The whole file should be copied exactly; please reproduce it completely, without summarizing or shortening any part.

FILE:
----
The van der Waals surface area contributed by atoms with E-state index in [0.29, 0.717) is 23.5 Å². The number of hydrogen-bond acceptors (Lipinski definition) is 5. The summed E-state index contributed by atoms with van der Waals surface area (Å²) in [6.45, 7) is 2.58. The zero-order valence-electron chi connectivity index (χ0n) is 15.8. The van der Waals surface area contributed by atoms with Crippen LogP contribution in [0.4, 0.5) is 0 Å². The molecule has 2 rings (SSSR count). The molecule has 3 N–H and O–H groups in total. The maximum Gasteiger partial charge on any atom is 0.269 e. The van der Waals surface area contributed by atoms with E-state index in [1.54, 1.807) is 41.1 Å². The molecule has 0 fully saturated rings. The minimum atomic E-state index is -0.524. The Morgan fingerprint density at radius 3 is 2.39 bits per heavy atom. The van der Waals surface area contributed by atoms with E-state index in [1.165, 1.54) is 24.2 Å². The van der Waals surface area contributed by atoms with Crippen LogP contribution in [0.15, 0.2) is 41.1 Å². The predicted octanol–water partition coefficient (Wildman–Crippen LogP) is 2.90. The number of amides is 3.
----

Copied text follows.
The van der Waals surface area contributed by atoms with E-state index in [0.29, 0.717) is 23.5 Å². The number of hydrogen-bond acceptors (Lipinski definition) is 5. The summed E-state index contributed by atoms with van der Waals surface area (Å²) in [6.45, 7) is 2.58. The zero-order valence-electron chi connectivity index (χ0n) is 15.8. The van der Waals surface area contributed by atoms with Crippen LogP contribution in [0.4, 0.5) is 0 Å². The molecule has 2 rings (SSSR count). The molecule has 3 N–H and O–H groups in total. The maximum Gasteiger partial charge on any atom is 0.269 e. The van der Waals surface area contributed by atoms with E-state index in [1.54, 1.807) is 41.1 Å². The molecule has 0 fully saturated rings. The minimum atomic E-state index is -0.524. The Morgan fingerprint density at radius 3 is 2.39 bits per heavy atom. The van der Waals surface area contributed by atoms with E-state index in [1.165, 1.54) is 24.2 Å². The van der Waals surface area contributed by atoms with Crippen LogP contribution in [0.15, 0.2) is 41.1 Å². The predicted octanol–water partition coefficient (Wildman–Crippen LogP) is 2.90. The number of amides is 3.